So many are unaware of what sin is that they ignorantly participate in it. Television and movie "entertainment" overflows with it. In fact, sin is woven so tightly into the fabric of movies and TV shows that one could wonder if any other subject material exists! In America, over one million unborn children are aborted each year, and people euphemistically call this a "privacy right," hiding from the reality that they are murderers! What else can one honestly call the taking of life from an unborn human being created in God's image?
Through Jeremiah, God accuses Judah of having a "whore's forehead," indicating a people so perverted and hardened in their sins they could no longer be shamed (Jeremiah 3:3). If we as a people have not reached that stage of degeneracy, we soon will because God cries through Ezekiel, "Make a chain, for the land is filled with crimes of blood, and the city is full of violence" (Ezekiel 7:23). Is there any other nation in the Western world that so openly exhibits as many violent crimes as the United States of America?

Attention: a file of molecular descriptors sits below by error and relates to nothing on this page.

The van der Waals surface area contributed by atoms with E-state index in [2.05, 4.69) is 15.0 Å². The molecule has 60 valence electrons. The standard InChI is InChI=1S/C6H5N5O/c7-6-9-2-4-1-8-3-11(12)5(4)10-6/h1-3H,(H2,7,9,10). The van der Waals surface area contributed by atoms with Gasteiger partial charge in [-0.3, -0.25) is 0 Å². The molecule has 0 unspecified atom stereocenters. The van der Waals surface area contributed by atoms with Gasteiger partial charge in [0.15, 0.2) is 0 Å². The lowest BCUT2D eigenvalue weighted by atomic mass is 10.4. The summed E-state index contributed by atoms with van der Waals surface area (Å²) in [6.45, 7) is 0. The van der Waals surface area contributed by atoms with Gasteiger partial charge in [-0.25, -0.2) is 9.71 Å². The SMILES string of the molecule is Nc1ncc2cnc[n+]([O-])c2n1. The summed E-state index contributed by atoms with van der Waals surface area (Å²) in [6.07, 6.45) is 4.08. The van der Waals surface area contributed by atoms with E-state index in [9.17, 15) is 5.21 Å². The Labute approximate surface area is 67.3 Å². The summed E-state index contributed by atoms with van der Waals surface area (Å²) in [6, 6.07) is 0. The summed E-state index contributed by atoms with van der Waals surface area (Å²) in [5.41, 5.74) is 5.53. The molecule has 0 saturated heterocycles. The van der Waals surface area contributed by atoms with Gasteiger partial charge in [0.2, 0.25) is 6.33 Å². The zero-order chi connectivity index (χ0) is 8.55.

When one realizes sin's stranglehold on the United States, it becomes clear that a majority of its people are either ignorant of their responsibilities to God and fellow man, or no longer care what God thinks. A recent Barna poll reveals that an astounding 76 million American citizens never darken a church doorway to receive spiritual and moral instruction. How can they possibly appreciate what sin is and does?
Of far greater concern, though, are those who may read this article. God's ministers are responsible to make their teaching of God and His way as sharp and clear as they can so that those they teach can understand, not just the basics, but as broadly and deeply as possible so that it can be lived.